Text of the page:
Randy Skretvedt

Randy Skretvedt (born November 1958) is an American film and music scholar, author, lecturer and broadcaster. His 1987 book Laurel and Hardy: The Magic Behind the Movies (updated in 1996) is the reference standard for Laurel and Hardy fans (known as Sons of the Desert after their appreciation society, which itself derives from the 1933 Laurel and Hardy film of the same name). In 2016, Skretvedt put the book through a massive update and enhancement, retitling it LAUREL AND HARDY: THE MAGIC BEHIND THE MOVIES (ULTIMATE EDITION) and publishing it through Bonaventure Press as an oversized 8-1/2 x 11 hardcover book, increasing the text by 50% and quadrupling the number of pictures included. Early supporters of the Kickstarter campaign for this edition also received a custom audio CD of selected excerpts from Mr. Skretvedt's interviews with Laurel and Hardy colleagues and co-workers.

Skretvedt is also the host of the radio show Forward Into the Past, which airs weekly on KSPC-FM in Claremont, California (88.7-FM and KSPC online). His nom de heterodyne is Randy Brian.

Early years

Skretvedt's interests in vintage media started in childhood and range across the board, including films, music and radio. His primary area of focus is the period between the world wars: the 1920s, '30s and '40s. His penchant for collecting was evident early on; even as a child he began acquiring books, records, memorabilia, rare photos, letters, ephemera, documents – even Super 8mm prints of classic film comedies.

He was a precocious communicator: his professional writing began at just 16, when he wrote a series of articles for Private Screenings, a magazine devoted to vintage movies.

Young Turk in the Sons

It was only natural that a Laurel and Hardy fan with an interest the intensity of Skretvedt's would find his way to The Sons of the Desert, the international appreciation society for the duo. Skretvedt joined as a young teen and immediately recognized that the surviving members of Laurel and Hardy casts and crews were not going to be around forever, so he commenced interviewing them and cultivating the "inside stories" that would become the backbone of his work.

Although he came along too late to interview either Laurel or Hardy, Skretvedt did debrief Oliver Hardy's widow, Stan Laurel's daughter, actors Anita Garvin and Dorothy Granger, music director Marvin Hatley, effects chief Roy Seawright, film editor Richard Currier and many, many other of their co-stars, directors and technicians. Perhaps his crowning interview – certainly in prestige if not necessarily in the forthrightness of its subject – was with Hal Roach, studio boss of "The Lot Of Fun," Roach Studios, where "The Boys" did all their best work. Skretvedt had not a moment to spare in his archival work: most everyone who worked directly with Laurel and Hardy in any capacity has since died.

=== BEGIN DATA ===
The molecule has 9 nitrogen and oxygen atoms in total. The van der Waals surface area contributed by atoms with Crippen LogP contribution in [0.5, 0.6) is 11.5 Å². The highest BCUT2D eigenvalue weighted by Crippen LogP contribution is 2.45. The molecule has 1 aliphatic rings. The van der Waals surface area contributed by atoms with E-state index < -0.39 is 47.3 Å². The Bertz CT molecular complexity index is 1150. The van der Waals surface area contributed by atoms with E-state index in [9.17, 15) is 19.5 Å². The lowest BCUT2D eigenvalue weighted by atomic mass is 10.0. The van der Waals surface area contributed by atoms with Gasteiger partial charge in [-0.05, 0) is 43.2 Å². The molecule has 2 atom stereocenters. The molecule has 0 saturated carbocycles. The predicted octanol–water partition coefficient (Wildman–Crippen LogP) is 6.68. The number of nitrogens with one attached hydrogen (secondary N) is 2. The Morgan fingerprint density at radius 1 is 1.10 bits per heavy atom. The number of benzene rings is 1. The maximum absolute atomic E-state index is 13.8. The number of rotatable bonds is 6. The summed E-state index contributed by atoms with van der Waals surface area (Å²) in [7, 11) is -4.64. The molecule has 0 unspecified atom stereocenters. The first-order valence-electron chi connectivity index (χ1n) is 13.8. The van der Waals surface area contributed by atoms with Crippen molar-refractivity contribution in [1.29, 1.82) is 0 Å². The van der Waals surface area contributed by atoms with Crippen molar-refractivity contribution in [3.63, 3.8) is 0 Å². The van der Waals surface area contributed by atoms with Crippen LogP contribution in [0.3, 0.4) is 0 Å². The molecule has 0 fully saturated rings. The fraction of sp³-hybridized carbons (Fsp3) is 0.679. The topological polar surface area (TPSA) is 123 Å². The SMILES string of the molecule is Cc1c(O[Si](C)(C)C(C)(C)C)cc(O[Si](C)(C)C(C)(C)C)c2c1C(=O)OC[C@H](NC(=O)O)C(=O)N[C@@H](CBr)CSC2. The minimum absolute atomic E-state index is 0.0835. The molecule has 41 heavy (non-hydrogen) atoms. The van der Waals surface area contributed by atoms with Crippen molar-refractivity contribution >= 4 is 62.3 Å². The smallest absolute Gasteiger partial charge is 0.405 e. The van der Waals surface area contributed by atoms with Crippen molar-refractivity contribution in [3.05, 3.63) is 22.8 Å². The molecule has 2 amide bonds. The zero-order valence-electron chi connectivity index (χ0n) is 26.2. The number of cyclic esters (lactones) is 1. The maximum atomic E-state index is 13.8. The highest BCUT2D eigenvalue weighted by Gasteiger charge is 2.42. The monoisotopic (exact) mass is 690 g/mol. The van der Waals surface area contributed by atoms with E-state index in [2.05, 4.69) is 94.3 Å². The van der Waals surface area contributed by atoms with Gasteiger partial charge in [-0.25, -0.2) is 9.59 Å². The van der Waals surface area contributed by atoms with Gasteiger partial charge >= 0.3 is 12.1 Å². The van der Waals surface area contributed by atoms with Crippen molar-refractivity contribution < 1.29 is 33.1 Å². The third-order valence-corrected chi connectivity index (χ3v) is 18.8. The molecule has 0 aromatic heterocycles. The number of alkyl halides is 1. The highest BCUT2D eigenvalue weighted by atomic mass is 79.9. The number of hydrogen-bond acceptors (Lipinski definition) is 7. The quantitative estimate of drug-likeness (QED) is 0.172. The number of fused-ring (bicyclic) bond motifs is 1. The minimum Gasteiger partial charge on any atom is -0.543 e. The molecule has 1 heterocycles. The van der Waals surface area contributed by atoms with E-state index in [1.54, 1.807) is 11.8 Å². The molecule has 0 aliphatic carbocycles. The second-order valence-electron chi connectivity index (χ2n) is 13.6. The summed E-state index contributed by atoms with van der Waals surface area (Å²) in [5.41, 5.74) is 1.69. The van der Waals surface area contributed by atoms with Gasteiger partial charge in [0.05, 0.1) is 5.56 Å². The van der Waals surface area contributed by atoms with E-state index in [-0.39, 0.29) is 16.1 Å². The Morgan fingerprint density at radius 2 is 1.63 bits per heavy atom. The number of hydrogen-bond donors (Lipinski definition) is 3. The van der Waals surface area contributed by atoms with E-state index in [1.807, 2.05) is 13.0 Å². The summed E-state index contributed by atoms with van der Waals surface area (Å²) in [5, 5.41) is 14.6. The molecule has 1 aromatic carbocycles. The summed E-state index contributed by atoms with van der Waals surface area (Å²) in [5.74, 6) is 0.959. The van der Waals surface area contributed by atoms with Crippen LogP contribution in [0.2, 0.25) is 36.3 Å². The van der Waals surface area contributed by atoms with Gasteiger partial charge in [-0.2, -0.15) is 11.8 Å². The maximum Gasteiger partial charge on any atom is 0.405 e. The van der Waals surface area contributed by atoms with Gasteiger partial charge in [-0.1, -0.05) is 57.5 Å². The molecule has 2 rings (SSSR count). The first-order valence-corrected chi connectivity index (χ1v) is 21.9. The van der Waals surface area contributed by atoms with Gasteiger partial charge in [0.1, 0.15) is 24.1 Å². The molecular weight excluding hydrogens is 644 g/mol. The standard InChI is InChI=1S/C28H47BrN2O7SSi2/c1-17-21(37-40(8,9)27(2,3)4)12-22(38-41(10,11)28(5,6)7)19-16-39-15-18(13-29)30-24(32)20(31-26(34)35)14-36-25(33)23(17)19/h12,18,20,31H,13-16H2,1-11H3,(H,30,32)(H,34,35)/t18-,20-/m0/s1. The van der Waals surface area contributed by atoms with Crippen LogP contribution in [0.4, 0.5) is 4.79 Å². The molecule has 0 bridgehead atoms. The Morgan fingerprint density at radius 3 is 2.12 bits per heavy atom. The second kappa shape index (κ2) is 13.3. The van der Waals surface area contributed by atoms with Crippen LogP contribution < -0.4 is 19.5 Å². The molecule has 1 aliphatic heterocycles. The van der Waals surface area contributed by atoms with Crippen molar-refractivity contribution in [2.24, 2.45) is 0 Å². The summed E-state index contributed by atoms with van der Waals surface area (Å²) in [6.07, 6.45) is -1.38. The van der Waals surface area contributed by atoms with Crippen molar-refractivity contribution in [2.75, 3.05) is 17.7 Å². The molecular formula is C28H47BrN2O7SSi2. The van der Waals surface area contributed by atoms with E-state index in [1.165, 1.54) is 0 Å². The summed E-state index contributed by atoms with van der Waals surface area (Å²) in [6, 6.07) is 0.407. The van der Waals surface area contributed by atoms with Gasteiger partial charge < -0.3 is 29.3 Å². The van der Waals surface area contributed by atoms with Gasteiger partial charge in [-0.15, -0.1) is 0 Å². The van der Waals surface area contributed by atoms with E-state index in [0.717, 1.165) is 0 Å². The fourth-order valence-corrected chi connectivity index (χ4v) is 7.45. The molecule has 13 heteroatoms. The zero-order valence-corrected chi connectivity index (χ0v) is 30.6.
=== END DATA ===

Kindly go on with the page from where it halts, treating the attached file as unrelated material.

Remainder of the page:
Music authority and music collector

Skretvedt's interest in the popular culture from the first half of the 20th century doesn't end with film and cinema; he is also a fan of, and an authority on, the music of the time. His activities as a determined collector extend into the musical realm as well.

He is rightly proud of his amazing "Barn Full O’ Records", a carpeted, air-conditioned shrine to all things musical from the early 1900s to the 1960s. Shelves of neatly organized 78rpm records reveal years of collecting, researching and cataloging dedication; additional stacks of CDs, tapes, 33- and 45-rpm records – plus the vast array of apparatus needed to play them all back – make it one of the most significant private archives of its kind. Skretvedt estimates the collection includes over 30,000 recordings.


Skretvedt's vast music archive performs a public service function: it provides the playlist for Forward Into The Past, the weekly radio program that Skretvedt hosts under the moniker Randy Brian. The three-hour program features two hours of primarily '20s, '30s and '40s music – mostly jazzy danceband numbers and some novelty records – flanking a central hour of vintage radio, comedy or drama. The program debuted in 1982.

Forward Into The Past airs Sunday afternoons at 2 pm (PT) on KSPC 88.7 FM in Claremont, California and online at kspc.org.

Further reading

Skretvedt has penned many magazine articles and liner notes for over 25 albums. His books include:

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